Friday, January 25, 2013

The High Cost Of Cheap Gas-Fracking in the Karoo

The producer working in the Swartberg Mountains, on the far southern edge of the Karoo Desert.
I am originally from western Colorado where Natural Gas development really took off about thirteen years ago. At the moment there are more drilling rigs working in Garfield county than there are in the whole of the Arabian peninsula. This unrestrained development in one of the most picturesque places in America has brought some jobs, a lot of money for gas industries, and become a focul point in the dispute around the technology’s safety and it’s side effects.

Now I live in South Africa, and today the gas companies are lining up to break into the shales of the Karoo desert here in search of a large gas resource. The size of the deposit locked into the deep shale layers of this magical desert could be 500 trillion cubic meters, the fifth largest on the planet. The government hopes this development will enrich the country and give it s source of cheap energy that is clean and abundant.

Up until September last year there was a block on all development, but the moratorium has been lifted, and Shell Oil is waiting for their exploration permit to be issued. Once these licenses are issued a large-scale drilling and fracking project will begin, so the window of opportunity to educate communities who will be affected by this development is closing fast.

Starry nights near Touws River in the Karoo Desert.  Venus in the upper middle of the image shines most brightly.  The Karoo is home to the largest optical telescope in the Southern Hemisphere.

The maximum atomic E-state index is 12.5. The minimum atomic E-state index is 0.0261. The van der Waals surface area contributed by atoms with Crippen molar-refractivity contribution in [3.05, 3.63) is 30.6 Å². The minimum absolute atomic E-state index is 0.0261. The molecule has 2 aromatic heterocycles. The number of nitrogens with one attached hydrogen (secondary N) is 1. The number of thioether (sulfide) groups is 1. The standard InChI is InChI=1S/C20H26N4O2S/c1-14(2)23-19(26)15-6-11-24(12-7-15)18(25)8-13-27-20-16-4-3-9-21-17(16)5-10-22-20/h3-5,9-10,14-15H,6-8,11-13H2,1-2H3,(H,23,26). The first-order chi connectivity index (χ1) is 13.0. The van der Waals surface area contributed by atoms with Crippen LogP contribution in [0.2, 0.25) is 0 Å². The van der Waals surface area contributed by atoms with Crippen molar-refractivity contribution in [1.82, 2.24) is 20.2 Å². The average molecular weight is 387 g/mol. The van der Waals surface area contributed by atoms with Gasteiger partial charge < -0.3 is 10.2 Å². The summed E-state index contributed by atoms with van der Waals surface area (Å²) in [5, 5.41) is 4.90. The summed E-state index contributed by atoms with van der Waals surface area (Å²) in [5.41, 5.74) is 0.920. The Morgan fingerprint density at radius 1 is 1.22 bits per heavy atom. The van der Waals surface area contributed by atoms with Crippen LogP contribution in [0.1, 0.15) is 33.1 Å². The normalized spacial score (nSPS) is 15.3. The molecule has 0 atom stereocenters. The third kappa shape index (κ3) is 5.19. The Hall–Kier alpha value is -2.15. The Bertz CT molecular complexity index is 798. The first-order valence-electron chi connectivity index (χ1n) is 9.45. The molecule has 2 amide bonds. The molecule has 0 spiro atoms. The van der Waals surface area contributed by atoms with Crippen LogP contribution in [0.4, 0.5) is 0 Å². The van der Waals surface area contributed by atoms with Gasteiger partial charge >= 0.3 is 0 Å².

But South Africa is water scarce, with only 70% access to cleandrinking water and there is little enforcement for existing laws governing pollution. It is home to the most polluted beachfront in the world and a mining pollution legacy that affects more than 7 million people’s health. If the past is anything to go by, natural gas production will largely be regulated here by the very industries that are carrying it out and the benefits will flow to the rich and powerful while local communities deal with the cost.

A rare rainstorm in the Karoo fills the dry gullies with rushing water.  Water is the key to the abundant ecosystems in this semi-desert area, and ranchers worry that Natural Gas Development may endanger this scarce resource.

Here in South Africa most people are not aware of this large scale gas development on the horizon and what it means to them. This project’s goal is to change that. The newest science tells us that natural gas production is actually dirtier than coal, creates ground level ozone and noxious pollution that is a serious danger -especially to our children, and does not necessarily bring economic benefits to the communities where it happens. In this film, these long-term costs of this technology are balanced against it’s perceived and championed benefits, showing clear examples of a possible fracking future.

From Colorado to the Karoo town of Carnarvon, we share the lessons of my home with the people of my adopted country. Following intersecting needs and value chains we examine how the SA government is invested in Shell, we follow where the money, pollution and water will flow, what it costs to clean up a well and the health impacts of little known but terribly dangerous chemicals called endocrine disruptors.

Through it all we will bring you on Safari through the rich treasures of the Karoo Desert and share one last look at a landscape that may change forever. This is The High Cost of Cheap Gas.

The Square Kilometer Array near Carnarvon in the Karoo Desert will be the largest telescope on the planet, with around 3000 radio telescopes like these working in unison.  The success of the project could be derailed by the dust, communications and development brought by large-scale natural gas extraction.

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